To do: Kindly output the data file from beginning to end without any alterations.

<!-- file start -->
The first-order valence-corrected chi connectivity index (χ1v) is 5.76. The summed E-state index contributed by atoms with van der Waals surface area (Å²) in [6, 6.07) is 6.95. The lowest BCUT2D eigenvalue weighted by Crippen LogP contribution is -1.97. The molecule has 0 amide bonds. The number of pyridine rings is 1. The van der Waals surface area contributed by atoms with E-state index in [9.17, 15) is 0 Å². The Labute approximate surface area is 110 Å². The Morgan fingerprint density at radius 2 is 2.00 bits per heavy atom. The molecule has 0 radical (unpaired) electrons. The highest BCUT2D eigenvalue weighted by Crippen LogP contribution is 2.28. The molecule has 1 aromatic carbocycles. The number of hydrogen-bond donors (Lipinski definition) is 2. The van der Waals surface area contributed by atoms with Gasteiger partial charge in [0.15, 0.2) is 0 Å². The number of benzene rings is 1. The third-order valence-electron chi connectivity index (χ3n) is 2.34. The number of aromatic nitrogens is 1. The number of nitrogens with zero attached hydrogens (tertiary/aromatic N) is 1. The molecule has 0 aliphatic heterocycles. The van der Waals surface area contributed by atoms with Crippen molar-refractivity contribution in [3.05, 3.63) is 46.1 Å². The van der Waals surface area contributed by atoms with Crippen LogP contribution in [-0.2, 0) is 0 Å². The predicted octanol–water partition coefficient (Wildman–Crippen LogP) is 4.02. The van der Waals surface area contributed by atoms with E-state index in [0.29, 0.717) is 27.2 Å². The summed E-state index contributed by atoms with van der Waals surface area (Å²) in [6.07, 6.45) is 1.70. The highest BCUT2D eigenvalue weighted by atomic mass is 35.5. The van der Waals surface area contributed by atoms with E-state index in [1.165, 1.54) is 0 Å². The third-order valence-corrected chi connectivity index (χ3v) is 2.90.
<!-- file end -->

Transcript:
The first-order valence-corrected chi connectivity index (χ1v) is 5.76. The summed E-state index contributed by atoms with van der Waals surface area (Å²) in [6, 6.07) is 6.95. The lowest BCUT2D eigenvalue weighted by Crippen LogP contribution is -1.97. The molecule has 0 amide bonds. The number of pyridine rings is 1. The van der Waals surface area contributed by atoms with E-state index in [9.17, 15) is 0 Å². The Labute approximate surface area is 110 Å². The Morgan fingerprint density at radius 2 is 2.00 bits per heavy atom. The molecule has 0 radical (unpaired) electrons. The highest BCUT2D eigenvalue weighted by Crippen LogP contribution is 2.28. The molecule has 1 aromatic carbocycles. The number of hydrogen-bond donors (Lipinski definition) is 2. The van der Waals surface area contributed by atoms with Gasteiger partial charge in [0.15, 0.2) is 0 Å². The number of benzene rings is 1. The third-order valence-electron chi connectivity index (χ3n) is 2.34. The number of aromatic nitrogens is 1. The number of nitrogens with zero attached hydrogens (tertiary/aromatic N) is 1. The molecule has 0 aliphatic heterocycles. The van der Waals surface area contributed by atoms with Crippen molar-refractivity contribution in [3.05, 3.63) is 46.1 Å². The van der Waals surface area contributed by atoms with Crippen LogP contribution in [-0.2, 0) is 0 Å². The predicted octanol–water partition coefficient (Wildman–Crippen LogP) is 4.02. The van der Waals surface area contributed by atoms with E-state index in [0.29, 0.717) is 27.2 Å². The summed E-state index contributed by atoms with van der Waals surface area (Å²) in [6.07, 6.45) is 1.70. The highest BCUT2D eigenvalue weighted by atomic mass is 35.5. The van der Waals surface area contributed by atoms with E-state index in [1.165, 1.54) is 0 Å². The third-order valence-corrected chi connectivity index (χ3v) is 2.90.